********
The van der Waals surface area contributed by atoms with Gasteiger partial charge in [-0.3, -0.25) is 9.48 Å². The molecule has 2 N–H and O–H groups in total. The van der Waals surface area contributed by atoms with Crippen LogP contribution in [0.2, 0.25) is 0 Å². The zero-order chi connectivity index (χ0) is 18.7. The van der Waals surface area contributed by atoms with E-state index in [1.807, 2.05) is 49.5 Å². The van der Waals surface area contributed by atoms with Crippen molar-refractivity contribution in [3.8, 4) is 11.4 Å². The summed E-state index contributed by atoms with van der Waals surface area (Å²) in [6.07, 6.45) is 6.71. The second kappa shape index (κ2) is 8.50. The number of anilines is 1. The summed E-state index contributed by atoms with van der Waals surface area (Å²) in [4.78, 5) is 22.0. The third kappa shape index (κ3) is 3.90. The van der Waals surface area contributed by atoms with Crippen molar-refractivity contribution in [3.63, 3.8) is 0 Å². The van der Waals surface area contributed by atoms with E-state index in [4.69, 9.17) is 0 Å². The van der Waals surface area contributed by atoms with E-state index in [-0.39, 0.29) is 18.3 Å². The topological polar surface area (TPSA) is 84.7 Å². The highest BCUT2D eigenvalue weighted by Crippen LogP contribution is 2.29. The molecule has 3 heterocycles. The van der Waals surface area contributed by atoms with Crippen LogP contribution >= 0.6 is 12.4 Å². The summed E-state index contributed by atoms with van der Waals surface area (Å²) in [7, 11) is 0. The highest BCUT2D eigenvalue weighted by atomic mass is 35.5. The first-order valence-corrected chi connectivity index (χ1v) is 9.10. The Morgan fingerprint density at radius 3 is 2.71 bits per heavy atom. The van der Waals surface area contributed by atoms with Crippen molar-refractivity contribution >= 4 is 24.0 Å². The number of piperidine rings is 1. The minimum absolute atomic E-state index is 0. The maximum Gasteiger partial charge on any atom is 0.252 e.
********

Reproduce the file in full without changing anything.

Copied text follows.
The van der Waals surface area contributed by atoms with Gasteiger partial charge in [-0.3, -0.25) is 9.48 Å². The molecule has 2 N–H and O–H groups in total. The van der Waals surface area contributed by atoms with Crippen LogP contribution in [0.2, 0.25) is 0 Å². The zero-order chi connectivity index (χ0) is 18.7. The van der Waals surface area contributed by atoms with E-state index in [1.807, 2.05) is 49.5 Å². The van der Waals surface area contributed by atoms with Crippen molar-refractivity contribution in [3.8, 4) is 11.4 Å². The summed E-state index contributed by atoms with van der Waals surface area (Å²) in [6.07, 6.45) is 6.71. The second kappa shape index (κ2) is 8.50. The number of anilines is 1. The summed E-state index contributed by atoms with van der Waals surface area (Å²) in [4.78, 5) is 22.0. The third kappa shape index (κ3) is 3.90. The van der Waals surface area contributed by atoms with Crippen molar-refractivity contribution in [3.63, 3.8) is 0 Å². The van der Waals surface area contributed by atoms with E-state index in [4.69, 9.17) is 0 Å². The van der Waals surface area contributed by atoms with E-state index in [-0.39, 0.29) is 18.3 Å². The topological polar surface area (TPSA) is 84.7 Å². The highest BCUT2D eigenvalue weighted by Crippen LogP contribution is 2.29. The molecule has 3 heterocycles. The van der Waals surface area contributed by atoms with Crippen LogP contribution >= 0.6 is 12.4 Å². The summed E-state index contributed by atoms with van der Waals surface area (Å²) in [7, 11) is 0. The highest BCUT2D eigenvalue weighted by atomic mass is 35.5. The first-order valence-corrected chi connectivity index (χ1v) is 9.10. The Morgan fingerprint density at radius 3 is 2.71 bits per heavy atom. The van der Waals surface area contributed by atoms with Crippen molar-refractivity contribution >= 4 is 24.0 Å². The number of piperidine rings is 1. The minimum absolute atomic E-state index is 0. The maximum Gasteiger partial charge on any atom is 0.252 e.